Reformation Day

I’ve been having trouble breathing, and today my ear-nose-and-throat specialist told me I need surgery to correct a deviated septum.

October 25, 2009

Second Reading
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Commentary on Romans 3:19-28

I’ve been having trouble breathing, and today my ear-nose-and-throat specialist told me I need surgery to correct a deviated septum.

He needs to put things right so air can flow in and out as it ought. He is enthusiastic about the prospect and assures me my quality of life will improve once things are straightened out.

In writing to the Romans, Paul describes God’s process of putting us right, of straightening us out. He introduces this theme immediately after his salutation and thanksgiving with his statement of purpose in 1:16-17. The good news has the power to change our lives.

After this statement of purpose, Paul explores the flip side of his theme, concluding that all of our relationships with God stand in need of repair. We have all lost the glory God gave humans in creation. We have turned away from God and God’s splendor. Because of sin, none of us stand in right relationship with God (3:23). Having established that dark side of the truth, Paul returns to his theme in chapter 3, spelling out in more detail the ideas he introduced briefly in 1:16-17.

Paul’s core conviction is that the gospel reveals “the righteousness of God.” For some of us, that phrase conjures up an image of a God who judges rightly between the good we have done and the evil we have committed and then decides our fate. We line up, and God counts off: “Number seven, you go to heaven! Number six, you are in a fix!”

Martin Luther once hated the phrase “the righteousness of God.” It made him shudder all over. He wrote: “Who can love such a God who deals with sinners according to such a standard of justice? We are all sinners, and none of us stands a chance. Will not such a God devour us all like a consuming fire?”1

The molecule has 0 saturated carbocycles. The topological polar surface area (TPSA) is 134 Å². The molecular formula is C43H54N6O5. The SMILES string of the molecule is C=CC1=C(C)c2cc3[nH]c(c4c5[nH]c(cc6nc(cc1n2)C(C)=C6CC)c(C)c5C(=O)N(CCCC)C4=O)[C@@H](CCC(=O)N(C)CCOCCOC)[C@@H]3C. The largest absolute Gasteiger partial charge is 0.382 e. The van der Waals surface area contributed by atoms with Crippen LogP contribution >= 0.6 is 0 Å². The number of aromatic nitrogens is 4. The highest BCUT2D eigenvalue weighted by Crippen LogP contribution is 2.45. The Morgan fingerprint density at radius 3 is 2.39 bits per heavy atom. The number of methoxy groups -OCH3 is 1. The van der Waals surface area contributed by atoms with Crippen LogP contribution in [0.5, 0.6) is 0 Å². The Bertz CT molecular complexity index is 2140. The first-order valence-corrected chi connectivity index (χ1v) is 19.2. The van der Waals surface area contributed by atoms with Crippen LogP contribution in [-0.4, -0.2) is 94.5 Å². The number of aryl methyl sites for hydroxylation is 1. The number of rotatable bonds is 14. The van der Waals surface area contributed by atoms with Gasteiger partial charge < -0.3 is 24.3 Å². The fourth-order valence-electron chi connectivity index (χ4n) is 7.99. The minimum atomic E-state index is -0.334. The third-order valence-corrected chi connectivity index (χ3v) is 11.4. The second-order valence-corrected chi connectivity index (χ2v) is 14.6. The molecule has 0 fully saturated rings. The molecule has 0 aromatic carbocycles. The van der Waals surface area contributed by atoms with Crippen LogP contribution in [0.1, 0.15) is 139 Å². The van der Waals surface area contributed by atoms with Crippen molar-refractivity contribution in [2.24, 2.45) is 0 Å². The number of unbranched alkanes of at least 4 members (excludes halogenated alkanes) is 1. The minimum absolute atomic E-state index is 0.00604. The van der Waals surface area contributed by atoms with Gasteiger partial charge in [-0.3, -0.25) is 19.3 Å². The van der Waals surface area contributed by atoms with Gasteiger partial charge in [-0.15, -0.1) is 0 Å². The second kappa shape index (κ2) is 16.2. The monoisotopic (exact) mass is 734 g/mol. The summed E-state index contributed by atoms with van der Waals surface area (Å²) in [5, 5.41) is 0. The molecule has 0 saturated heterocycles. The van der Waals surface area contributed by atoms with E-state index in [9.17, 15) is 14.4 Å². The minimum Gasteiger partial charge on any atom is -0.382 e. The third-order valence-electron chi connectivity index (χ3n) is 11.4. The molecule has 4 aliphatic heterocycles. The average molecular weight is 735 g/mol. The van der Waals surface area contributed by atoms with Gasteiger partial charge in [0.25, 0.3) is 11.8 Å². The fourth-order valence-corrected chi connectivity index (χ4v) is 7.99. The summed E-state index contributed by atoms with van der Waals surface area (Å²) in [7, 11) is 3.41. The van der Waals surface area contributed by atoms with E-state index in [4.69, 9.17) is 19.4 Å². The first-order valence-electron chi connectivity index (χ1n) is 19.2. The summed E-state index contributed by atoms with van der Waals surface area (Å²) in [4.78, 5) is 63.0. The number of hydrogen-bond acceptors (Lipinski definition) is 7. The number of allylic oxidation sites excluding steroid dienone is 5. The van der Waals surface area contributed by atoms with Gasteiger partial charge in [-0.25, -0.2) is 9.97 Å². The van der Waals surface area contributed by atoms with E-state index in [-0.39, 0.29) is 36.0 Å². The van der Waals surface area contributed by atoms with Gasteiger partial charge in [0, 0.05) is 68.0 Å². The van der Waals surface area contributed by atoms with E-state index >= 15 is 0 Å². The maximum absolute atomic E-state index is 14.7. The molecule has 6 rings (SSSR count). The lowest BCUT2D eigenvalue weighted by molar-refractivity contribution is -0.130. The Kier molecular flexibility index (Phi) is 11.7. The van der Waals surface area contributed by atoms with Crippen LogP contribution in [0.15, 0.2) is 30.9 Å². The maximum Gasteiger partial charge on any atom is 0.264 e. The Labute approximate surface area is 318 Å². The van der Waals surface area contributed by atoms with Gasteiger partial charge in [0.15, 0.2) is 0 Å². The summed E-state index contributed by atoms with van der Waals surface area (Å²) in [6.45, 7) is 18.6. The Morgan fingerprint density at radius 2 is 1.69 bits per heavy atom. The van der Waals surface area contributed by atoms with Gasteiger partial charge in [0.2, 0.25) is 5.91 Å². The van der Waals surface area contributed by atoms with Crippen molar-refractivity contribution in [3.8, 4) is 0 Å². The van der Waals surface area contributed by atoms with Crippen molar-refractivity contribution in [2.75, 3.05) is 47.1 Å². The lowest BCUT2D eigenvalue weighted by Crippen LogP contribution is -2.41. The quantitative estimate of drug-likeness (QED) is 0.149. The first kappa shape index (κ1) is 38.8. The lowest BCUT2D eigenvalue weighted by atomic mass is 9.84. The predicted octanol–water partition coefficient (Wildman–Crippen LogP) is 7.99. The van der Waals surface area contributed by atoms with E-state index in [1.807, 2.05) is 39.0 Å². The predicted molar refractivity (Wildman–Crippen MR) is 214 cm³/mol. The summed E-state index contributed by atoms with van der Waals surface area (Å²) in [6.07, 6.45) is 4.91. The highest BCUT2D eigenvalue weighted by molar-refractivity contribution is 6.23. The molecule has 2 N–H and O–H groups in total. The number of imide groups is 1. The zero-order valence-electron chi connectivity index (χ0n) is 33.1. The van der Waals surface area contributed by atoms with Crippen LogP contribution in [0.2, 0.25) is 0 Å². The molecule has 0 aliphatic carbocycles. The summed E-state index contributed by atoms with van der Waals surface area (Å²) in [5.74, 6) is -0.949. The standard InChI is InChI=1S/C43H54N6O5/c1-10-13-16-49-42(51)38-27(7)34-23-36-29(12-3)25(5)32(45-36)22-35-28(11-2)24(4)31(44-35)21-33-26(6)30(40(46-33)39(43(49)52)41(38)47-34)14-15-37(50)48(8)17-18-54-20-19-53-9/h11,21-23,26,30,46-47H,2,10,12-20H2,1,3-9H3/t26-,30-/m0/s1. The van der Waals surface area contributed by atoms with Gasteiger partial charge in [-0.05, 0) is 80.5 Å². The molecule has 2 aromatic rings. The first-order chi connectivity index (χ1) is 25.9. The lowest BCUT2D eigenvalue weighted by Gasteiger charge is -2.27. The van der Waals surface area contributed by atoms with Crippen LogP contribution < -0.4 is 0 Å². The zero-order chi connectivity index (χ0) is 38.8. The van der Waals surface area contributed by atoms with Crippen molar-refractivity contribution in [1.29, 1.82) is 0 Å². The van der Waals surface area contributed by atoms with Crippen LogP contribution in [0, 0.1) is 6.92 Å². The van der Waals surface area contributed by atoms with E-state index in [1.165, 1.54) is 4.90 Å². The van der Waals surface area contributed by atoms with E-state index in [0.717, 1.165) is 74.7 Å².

But while reading Romans, Luther discovered that God’s righteousness does not consist in weighing out punishment or favor. For Paul, God’s righteousness is not simply a quality God has. It is primarily an activity, a righteousness that God bestows on us. God gives this righteousness to us to make our relationship with God right. In the words of the NEB, “it is God’s way of righting wrong” (3:22). Such an understanding of the righteousness of God stands in sharp contrast to any reward-and-punishment logic. God sets us right, not on the basis of our attempts to put things right, but by “grace as a gift” (3:24).

The process by which God bestows such righteousness is a matter of debate, as the footnotes to 3:22 and 3:26 in the NRSV indicate. If we adopt the reading of the main text that focuses on “faith in Jesus,” we underscore that Jesus is the object of our faith. If we adopt the alternate reading that focuses on “the faith of Jesus,” we stress that God gives righteousness to us on the basis of the faithfulness of Jesus. In that case, Jesus becomes the example of faith or faithfulness for us. God’s gift comes to us through Jesus’ death, but it is the human Jesus who has offered himself. His obedience opens up new life for us.

The most significant question, however, is not about how justification works, but for whom. Who is this good news for? Paul’s unswerving answer is everyone: “there is no distinction” (3:22). This good news is for the Greeks and the non-Greeks, for the Jews and the non-Jews. It is for the civilized and the savage, the educated and the ignorant, the haves and the have-nots. It is for us all, for all of us sinners stand in need of redemption (3:23). Just as sin and guilt are universal, so is God’s grace. As Paul will argue later in the chapter, the fundamental belief in the oneness of God underwrites God’s equal treatment for all (3:29-30).

Desiring to put all of us in right relationship, God shows no partiality on the basis of those adjectives we love so well. God does not judge between us on the basis of our skin color, our culture, our race, our nationality, our gender, or our sexual orientation. God loves us all, accepts us all, and desires to put us all in right relationship. That truth challenged the status quo in Paul’s day, and it continues to challenge us in ours.

It was good news for me to learn I will be breathing more easily once my doctor straightens out my crooked nose. But my insurance company and I will both pay for that operation. How much more wonderful to know of God’s free gift through Christ that sets right a most fundamental deviation–our attempts to build our lives and center our loves on self rather than God. Because of what has happened in Christ, God rights our wrongs in a new way that forever changes us and our world. That is a transformation for which none of us could pay. It is gift. It is grace. That is good news for all of us.

1Martin Luther, W.A. 40:11, 3331, 25 and 444, 36, as quoted in Karl Barth’s Church Dogmatics (Edinburgh: T & T Clark, 1957): II/1, 378.